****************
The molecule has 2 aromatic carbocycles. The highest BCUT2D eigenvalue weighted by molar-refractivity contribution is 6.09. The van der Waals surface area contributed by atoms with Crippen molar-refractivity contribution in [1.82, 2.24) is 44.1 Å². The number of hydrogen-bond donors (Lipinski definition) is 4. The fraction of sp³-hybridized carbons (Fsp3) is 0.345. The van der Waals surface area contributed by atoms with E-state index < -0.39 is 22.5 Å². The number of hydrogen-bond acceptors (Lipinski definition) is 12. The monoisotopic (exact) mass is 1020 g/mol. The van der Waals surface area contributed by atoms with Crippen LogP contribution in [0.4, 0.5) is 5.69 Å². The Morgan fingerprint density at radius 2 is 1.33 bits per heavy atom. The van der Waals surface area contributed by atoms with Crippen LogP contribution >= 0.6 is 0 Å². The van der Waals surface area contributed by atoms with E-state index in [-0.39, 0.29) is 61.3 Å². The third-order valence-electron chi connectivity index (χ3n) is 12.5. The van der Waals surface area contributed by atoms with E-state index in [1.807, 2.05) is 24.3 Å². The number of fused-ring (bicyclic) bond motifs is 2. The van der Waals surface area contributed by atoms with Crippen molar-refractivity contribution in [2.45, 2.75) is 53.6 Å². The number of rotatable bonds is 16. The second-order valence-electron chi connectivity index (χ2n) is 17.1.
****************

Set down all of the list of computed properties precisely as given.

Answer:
The molecule has 2 aromatic carbocycles. The highest BCUT2D eigenvalue weighted by molar-refractivity contribution is 6.09. The van der Waals surface area contributed by atoms with Crippen molar-refractivity contribution in [1.82, 2.24) is 44.1 Å². The number of hydrogen-bond donors (Lipinski definition) is 4. The fraction of sp³-hybridized carbons (Fsp3) is 0.345. The van der Waals surface area contributed by atoms with E-state index < -0.39 is 22.5 Å². The number of hydrogen-bond acceptors (Lipinski definition) is 12. The monoisotopic (exact) mass is 1020 g/mol. The van der Waals surface area contributed by atoms with Crippen LogP contribution in [0.4, 0.5) is 5.69 Å². The Morgan fingerprint density at radius 2 is 1.33 bits per heavy atom. The van der Waals surface area contributed by atoms with Crippen LogP contribution >= 0.6 is 0 Å². The van der Waals surface area contributed by atoms with E-state index in [-0.39, 0.29) is 61.3 Å². The third-order valence-electron chi connectivity index (χ3n) is 12.5. The van der Waals surface area contributed by atoms with E-state index in [1.807, 2.05) is 24.3 Å². The number of fused-ring (bicyclic) bond motifs is 2. The van der Waals surface area contributed by atoms with Crippen molar-refractivity contribution in [2.45, 2.75) is 53.6 Å². The number of rotatable bonds is 16. The second-order valence-electron chi connectivity index (χ2n) is 17.1.